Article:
Faster Builds with Ansible Container 0.9.2

September 27, 2017 by Chris Houseknecht

Ansible Container 0.9.2

The focus for the latest release of Ansible Container is on making builds faster through the availability of pre-baked Conductor images. The release landed this week thanks to the dedication of Joshua ‘jag’ Ginsberg, Ansible’s Chief Architect, who managed to put the finishing touches on the release while at AnsibleFest San Francisco.

The Ansible Container project is dedicated to helping Ansible users re-use existing Ansible roles and playbooks to build containers, and deploy applications to OpenShift. The Conductor container is at the center of building, orchestrating, and deploying containers. It’s the engine that makes it all work, and it brings with it a copy of Ansible, a Python runtime, docker packages, and other dependencies.

The first step, before any serious work gets done by the command line tool, is standing up a Conductor container. And up until now, that meant building the image from scratch, and waiting through all the package downloading and installing. This happens at the start of a project, and repeats anytime you find yourself needing to rebuild from scratch.

With this release, the team has made available a set of pre-baked images based on several distributions that are popular within the community. These images are currently available on Docker Hub under the Ansible namespace. There you’ll find conductor images built on the following distributions:

  • Centos 7
  • Fedora 24, 25, 26
  • Debian jessie, stretch, wheezy
  • Ubuntu precise, trusty, xenial, zesty
  • Alpine 3.4, 3.5

From a user standpoint there’s no change to an existing project. As long as the base image for your Conductor is on the list above, Ansible Container will download and use the new images, rather than building from scratch.

If the distribution you’re looking for isn’t available, or you want to build a custom Conductor image, there’s a guide on the project’s doc site. You can also follow the example in the project’s .travis.yml file, to see how a local copy of each image is built and tested.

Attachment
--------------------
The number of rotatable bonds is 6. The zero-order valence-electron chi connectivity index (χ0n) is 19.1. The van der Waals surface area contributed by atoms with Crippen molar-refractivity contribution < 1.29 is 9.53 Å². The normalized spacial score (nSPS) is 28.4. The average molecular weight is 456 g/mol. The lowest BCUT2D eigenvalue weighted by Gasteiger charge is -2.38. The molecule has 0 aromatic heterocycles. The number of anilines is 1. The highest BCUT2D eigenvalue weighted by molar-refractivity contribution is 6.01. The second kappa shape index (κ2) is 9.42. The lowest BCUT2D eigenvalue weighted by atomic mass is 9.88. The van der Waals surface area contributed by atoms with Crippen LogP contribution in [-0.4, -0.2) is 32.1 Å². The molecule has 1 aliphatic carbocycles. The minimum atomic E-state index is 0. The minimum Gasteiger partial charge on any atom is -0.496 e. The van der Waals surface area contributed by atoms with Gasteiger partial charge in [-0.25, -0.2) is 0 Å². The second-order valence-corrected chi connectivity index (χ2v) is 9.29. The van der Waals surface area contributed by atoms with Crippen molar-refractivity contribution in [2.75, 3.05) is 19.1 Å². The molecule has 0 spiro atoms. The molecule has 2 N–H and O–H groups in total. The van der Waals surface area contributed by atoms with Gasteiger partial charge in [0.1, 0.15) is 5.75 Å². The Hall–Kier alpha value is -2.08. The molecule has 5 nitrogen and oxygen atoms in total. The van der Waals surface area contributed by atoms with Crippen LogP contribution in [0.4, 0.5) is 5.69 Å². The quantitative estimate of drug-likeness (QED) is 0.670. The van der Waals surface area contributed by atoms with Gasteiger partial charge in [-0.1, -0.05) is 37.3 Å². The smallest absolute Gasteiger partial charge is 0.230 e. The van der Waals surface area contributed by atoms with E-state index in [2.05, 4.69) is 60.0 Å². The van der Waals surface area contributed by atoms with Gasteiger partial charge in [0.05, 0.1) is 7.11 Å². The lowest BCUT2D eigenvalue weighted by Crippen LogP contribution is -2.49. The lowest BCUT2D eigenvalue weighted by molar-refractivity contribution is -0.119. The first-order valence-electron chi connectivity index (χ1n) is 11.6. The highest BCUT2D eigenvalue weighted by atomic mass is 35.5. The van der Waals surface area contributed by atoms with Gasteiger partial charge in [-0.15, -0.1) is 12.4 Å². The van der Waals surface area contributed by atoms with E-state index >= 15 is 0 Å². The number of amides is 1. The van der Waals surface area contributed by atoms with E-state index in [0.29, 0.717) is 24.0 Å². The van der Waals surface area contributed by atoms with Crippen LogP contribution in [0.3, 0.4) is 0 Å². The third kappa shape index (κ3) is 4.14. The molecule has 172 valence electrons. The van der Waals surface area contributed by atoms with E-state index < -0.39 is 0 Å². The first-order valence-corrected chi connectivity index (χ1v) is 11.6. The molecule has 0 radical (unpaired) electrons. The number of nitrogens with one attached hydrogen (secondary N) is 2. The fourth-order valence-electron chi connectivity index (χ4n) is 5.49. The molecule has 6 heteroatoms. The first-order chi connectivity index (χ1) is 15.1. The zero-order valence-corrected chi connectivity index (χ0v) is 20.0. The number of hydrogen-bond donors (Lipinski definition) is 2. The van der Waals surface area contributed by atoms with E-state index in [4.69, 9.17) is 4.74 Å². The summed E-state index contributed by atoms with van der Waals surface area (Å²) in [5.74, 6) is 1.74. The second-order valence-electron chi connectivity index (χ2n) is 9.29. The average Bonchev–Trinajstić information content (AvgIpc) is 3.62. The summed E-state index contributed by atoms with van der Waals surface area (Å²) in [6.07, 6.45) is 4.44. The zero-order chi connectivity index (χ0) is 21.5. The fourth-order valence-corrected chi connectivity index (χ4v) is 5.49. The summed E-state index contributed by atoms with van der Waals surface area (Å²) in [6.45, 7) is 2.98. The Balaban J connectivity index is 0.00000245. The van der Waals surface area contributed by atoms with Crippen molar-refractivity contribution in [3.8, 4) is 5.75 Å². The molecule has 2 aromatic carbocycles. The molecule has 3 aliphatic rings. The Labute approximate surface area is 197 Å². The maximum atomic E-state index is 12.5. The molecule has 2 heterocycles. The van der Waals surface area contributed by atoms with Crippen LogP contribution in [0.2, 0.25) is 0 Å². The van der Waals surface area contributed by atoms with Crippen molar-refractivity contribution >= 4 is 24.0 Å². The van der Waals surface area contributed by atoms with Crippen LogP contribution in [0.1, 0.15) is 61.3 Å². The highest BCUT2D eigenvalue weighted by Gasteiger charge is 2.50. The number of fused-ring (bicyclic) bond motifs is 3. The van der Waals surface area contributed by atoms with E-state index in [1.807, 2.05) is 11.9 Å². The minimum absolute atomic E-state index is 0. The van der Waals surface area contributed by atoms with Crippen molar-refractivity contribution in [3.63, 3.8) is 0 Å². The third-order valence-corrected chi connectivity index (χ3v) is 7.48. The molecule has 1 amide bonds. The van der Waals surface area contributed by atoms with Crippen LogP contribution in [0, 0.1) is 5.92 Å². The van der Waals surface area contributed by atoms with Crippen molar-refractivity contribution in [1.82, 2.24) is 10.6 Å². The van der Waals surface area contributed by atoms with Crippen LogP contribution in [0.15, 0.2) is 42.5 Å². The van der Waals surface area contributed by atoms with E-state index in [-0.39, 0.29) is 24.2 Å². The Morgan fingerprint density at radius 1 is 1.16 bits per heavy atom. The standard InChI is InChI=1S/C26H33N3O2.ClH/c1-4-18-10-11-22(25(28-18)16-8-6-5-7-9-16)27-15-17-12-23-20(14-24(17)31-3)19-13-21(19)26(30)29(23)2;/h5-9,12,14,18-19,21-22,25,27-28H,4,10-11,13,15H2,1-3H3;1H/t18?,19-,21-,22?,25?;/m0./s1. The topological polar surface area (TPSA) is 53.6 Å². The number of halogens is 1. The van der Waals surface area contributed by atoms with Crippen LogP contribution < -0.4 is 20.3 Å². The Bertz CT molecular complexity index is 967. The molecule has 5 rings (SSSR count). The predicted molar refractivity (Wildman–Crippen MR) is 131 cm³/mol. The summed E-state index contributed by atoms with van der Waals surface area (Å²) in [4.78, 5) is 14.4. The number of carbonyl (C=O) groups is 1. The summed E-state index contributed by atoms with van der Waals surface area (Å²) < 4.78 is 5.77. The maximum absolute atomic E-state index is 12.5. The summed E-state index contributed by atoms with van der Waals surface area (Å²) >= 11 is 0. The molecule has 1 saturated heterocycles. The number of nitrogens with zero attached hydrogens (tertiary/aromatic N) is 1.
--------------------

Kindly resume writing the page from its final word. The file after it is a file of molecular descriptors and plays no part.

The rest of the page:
As the team continues working toward a 1.0 release, they plan to further refine the Conductor images. The road map currently includes adding security scans, and automating a nightly build and testing process based on the latest code in development.

Other key features that landed with this release include support for deploying Secret objects to OpenShift. Secrets can be seeded using Ansible Vault files. You’ll find documentation in the container.yml reference guide. There’s also support for deploying multi-container pods, which you can learn about in the related guide. The added support for these deployment objects continues to improve Ansible Container’s ability to deploy complex applications.

For a complete list of all the modifications and issues resolved in 0.9.2, check out the project change log. We’re excited to hear your feedback, so please reach out to us at the #ansible-container channel on irc.freenode.net, subscribe to the mailing list, or open an issue at the project repo.

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Ansible Container


 

Chris Houseknecht

Chris is the Principal Engineer, Ansible, Red Hat. Starting as employee number five, Chris keeps watch over Ansible Docker modules, maintains Ansible Galaxy and is the lead Engineer for Ansible Container. When he’s not working he spends his time cooking, walking his dogs or outside on his mountain bike or motorcycle. He can be found on twitter at @chouseknecht.


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